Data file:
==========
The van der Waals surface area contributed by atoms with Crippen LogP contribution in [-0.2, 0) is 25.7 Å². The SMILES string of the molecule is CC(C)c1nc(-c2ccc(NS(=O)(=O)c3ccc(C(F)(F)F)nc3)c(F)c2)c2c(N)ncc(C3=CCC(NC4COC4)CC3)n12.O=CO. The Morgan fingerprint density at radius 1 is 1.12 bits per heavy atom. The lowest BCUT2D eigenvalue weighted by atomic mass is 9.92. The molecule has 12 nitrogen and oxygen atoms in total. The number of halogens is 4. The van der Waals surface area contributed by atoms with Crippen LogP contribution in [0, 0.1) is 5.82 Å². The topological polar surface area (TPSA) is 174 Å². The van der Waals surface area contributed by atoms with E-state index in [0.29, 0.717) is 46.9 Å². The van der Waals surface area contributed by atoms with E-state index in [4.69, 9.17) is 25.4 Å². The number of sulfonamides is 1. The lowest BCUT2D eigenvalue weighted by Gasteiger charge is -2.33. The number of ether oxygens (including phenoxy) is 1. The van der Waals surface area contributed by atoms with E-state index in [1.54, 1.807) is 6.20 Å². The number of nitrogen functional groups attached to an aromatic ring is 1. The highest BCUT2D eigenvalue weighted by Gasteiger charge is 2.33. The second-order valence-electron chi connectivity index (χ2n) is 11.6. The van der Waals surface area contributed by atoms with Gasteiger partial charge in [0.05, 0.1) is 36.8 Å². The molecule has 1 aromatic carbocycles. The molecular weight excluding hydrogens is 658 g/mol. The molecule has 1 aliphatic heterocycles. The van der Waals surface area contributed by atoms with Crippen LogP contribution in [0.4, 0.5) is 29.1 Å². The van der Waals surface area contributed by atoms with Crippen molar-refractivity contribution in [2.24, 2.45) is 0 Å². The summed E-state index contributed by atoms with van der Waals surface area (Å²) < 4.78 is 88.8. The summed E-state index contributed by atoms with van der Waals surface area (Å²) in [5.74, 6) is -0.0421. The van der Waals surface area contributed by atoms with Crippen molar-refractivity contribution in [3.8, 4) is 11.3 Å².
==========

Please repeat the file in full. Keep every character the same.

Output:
The van der Waals surface area contributed by atoms with Crippen LogP contribution in [-0.2, 0) is 25.7 Å². The SMILES string of the molecule is CC(C)c1nc(-c2ccc(NS(=O)(=O)c3ccc(C(F)(F)F)nc3)c(F)c2)c2c(N)ncc(C3=CCC(NC4COC4)CC3)n12.O=CO. The Morgan fingerprint density at radius 1 is 1.12 bits per heavy atom. The lowest BCUT2D eigenvalue weighted by atomic mass is 9.92. The molecule has 12 nitrogen and oxygen atoms in total. The number of halogens is 4. The van der Waals surface area contributed by atoms with Crippen LogP contribution in [0, 0.1) is 5.82 Å². The topological polar surface area (TPSA) is 174 Å². The van der Waals surface area contributed by atoms with E-state index in [0.29, 0.717) is 46.9 Å². The van der Waals surface area contributed by atoms with E-state index in [4.69, 9.17) is 25.4 Å². The number of sulfonamides is 1. The lowest BCUT2D eigenvalue weighted by Gasteiger charge is -2.33. The number of ether oxygens (including phenoxy) is 1. The van der Waals surface area contributed by atoms with E-state index in [1.54, 1.807) is 6.20 Å². The number of nitrogen functional groups attached to an aromatic ring is 1. The highest BCUT2D eigenvalue weighted by Gasteiger charge is 2.33. The second-order valence-electron chi connectivity index (χ2n) is 11.6. The van der Waals surface area contributed by atoms with Gasteiger partial charge in [0.05, 0.1) is 36.8 Å². The molecule has 1 aromatic carbocycles. The molecular weight excluding hydrogens is 658 g/mol. The molecule has 1 aliphatic heterocycles. The van der Waals surface area contributed by atoms with Crippen LogP contribution in [0.4, 0.5) is 29.1 Å². The van der Waals surface area contributed by atoms with Crippen molar-refractivity contribution in [2.24, 2.45) is 0 Å². The summed E-state index contributed by atoms with van der Waals surface area (Å²) < 4.78 is 88.8. The summed E-state index contributed by atoms with van der Waals surface area (Å²) in [5.74, 6) is -0.0421. The van der Waals surface area contributed by atoms with Crippen molar-refractivity contribution in [3.8, 4) is 11.3 Å².